Method and type declarations
API Explorer renders the SDK method and type declarations in the SDK language that is chosen in the SDK language selector drop-down. If the SDK language selector is set to All, the method and type declarations are displayed in all supported SDK languages, separated by tabs:
sdk-codegen repository has a folder that contains Looker SDK examples. If the
sdk-codegen repository has examples for a method, the method’s API Explorer page will display an SDK Examples section with links to the examples.
If a specific SDK language is selected, examples for that language are listed first. For example, the following SDK Examples table shows Swift as the selected language:
There may also be Ruby and Java examples displayed, although these are not SDK languages.
The References section for each method and type includes links to the API Explorer pages for each method or type that is referenced by the original method or type:
Using Run It to request and display API calls
The API Explorer includes a Run It button that opens a panel from which you can request API calls and display the responses in a variety of supported formats:
When you click the Run It button, the API Explorer displays a Request tab, where you can provide the inputs to the API method:
Enter the desired input, and click Run to execute the API call.
Whenever the API method can change data (for any REST call that is a
UPDATE, or a
DELETE), the data change confirmation checkbox appears and must be checked before the request can be run.
When the request is run, the Response tab shows the results:
In addition, the Code tab shows the SDK call syntax for the SDK that is chosen in the language selector drop-down. If the SDK language selector is set to All, the SDK call syntax is displayed in all supported SDK languages, separated by tabs:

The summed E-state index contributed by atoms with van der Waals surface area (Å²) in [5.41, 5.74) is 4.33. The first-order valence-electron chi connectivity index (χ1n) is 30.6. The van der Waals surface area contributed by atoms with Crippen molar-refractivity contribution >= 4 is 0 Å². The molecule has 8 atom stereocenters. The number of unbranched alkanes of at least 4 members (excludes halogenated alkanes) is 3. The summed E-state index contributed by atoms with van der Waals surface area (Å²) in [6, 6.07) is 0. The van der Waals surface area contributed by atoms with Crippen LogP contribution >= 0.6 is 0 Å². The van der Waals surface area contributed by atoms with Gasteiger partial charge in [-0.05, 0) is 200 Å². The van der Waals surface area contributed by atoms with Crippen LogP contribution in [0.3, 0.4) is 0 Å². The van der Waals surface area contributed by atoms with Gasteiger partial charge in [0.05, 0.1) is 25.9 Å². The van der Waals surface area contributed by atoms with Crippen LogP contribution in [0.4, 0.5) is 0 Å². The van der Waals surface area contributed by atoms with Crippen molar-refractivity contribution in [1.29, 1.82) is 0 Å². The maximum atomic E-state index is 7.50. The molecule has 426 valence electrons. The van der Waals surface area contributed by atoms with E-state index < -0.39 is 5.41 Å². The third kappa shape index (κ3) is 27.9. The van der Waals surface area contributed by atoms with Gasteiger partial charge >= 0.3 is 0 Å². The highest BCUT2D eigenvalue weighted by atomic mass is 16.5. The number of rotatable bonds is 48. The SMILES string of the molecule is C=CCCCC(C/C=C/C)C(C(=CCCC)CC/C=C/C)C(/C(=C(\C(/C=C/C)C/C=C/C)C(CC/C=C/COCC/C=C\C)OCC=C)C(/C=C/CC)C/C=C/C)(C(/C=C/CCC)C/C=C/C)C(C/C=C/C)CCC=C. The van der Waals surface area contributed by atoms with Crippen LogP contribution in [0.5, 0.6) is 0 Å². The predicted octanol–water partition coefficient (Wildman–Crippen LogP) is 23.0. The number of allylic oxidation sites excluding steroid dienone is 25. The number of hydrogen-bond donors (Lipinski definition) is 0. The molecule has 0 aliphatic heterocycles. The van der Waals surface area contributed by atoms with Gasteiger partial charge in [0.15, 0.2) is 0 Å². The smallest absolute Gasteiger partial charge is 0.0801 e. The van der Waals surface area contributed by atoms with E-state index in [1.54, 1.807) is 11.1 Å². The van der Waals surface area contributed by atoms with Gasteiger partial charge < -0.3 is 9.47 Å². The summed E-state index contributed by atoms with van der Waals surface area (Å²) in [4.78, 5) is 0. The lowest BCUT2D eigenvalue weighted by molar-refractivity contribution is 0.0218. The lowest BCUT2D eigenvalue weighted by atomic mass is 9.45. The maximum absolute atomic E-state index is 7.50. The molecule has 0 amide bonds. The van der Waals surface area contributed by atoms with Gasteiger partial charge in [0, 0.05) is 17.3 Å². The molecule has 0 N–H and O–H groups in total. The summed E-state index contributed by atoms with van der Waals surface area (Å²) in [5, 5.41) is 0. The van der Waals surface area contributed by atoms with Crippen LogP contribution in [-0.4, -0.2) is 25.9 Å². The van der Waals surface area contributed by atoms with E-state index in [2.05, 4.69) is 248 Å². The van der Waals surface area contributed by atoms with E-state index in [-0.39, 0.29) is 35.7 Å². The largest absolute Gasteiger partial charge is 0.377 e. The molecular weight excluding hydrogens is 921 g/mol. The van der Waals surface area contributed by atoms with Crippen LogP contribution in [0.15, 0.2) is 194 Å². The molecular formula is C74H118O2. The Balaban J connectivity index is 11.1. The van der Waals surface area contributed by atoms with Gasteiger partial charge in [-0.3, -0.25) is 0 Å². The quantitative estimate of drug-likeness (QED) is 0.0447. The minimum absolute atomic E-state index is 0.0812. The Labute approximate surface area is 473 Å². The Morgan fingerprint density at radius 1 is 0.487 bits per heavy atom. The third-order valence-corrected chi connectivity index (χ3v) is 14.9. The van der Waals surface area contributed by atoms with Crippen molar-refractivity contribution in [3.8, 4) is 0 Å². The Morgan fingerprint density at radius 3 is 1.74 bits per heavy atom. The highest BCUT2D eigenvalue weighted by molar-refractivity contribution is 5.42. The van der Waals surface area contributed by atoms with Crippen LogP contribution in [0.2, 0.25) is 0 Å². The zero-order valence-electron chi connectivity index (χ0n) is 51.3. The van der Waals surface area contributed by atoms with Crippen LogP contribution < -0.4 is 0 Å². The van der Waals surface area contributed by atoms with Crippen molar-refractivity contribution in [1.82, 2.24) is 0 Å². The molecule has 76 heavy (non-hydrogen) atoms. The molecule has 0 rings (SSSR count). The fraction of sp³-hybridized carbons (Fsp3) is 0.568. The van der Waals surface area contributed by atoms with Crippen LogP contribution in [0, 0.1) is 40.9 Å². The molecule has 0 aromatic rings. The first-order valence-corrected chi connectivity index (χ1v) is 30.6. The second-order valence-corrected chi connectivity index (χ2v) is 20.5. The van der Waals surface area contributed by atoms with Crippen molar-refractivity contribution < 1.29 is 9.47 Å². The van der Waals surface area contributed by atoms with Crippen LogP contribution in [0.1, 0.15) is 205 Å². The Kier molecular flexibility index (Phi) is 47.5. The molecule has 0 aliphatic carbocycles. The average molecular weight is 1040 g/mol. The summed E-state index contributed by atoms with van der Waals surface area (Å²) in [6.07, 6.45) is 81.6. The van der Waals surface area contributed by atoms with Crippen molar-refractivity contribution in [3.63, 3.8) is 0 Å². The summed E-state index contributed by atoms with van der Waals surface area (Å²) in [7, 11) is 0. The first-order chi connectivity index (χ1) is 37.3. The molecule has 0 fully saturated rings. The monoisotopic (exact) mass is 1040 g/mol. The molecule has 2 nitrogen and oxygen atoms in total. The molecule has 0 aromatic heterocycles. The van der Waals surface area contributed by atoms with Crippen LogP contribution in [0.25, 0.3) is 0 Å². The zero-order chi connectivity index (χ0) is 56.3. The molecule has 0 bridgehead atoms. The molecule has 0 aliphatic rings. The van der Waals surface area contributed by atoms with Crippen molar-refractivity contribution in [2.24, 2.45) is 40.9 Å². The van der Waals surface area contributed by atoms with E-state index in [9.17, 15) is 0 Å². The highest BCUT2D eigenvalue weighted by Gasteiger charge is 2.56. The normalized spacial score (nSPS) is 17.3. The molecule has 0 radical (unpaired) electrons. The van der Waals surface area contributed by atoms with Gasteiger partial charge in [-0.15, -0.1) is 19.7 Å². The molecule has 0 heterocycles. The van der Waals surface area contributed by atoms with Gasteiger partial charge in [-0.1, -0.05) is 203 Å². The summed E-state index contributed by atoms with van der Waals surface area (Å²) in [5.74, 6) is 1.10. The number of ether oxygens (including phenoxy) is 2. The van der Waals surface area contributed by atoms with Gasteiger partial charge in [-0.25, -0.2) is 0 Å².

Response display types
API Explorer responses include a MIME type that is used to determine how to display the results.
CSV and other tabular data
For CSV and JSON, a simple “shape” test is performed to determine whether the data “looks like a table.” If the payload data does look like a table, then the default display for the response is a data grid:
The Raw tab can be used to display the untransformed data:
JSON payloads may be “tabular,” in which case they will be displayed in a grid. The column headers for the LookML query are different for JSON format than they are for CSV:
Complex JSON payloads omit the grid display and display only the raw JSON:
PNG and JPEG
Below is an example of the same query above, rendered in PNG format. JPEG is handled similarly:
Some Looker endpoints return SVG, which is also directly supported. Below is an example of the
content_thumbnail endpoint in SVG format:
HTML source code is highlighted in the Response tab:
SQL and other responses that are MIME typed as plain text are displayed like this:
Comparing API versions
The API Explorer includes a page that lets you compare different versions of the Looker API and see what has changed between versions. Click the triangle at the top right of the page to open the API Explorer comparison page.
Select the base version of the API and the version of the API you want to compare to the base version.
Select the API options that you want to include in the comparison to filter the methods to only those that have differences in the options you select. The options are:
- Missing — Shows all the methods that exist in one version of the API and that are missing in the other.
- Status — Shows all methods where the method status has changed. For example, a method where the status has changed from
- Parameters — Shows all methods where one or more of the method parameters has changed.
- Type — Shows types that have new, removed, or changed properties.
- Body — Shows changes to body parameters.
- Response — Shows all methods where there has been a change in the method response.
The comparison page shows you the number of methods where there is a difference and lists the methods where there is a difference.
Click on a method to expand it, and the comparison page displays a diff that shows how the method has changed between versions.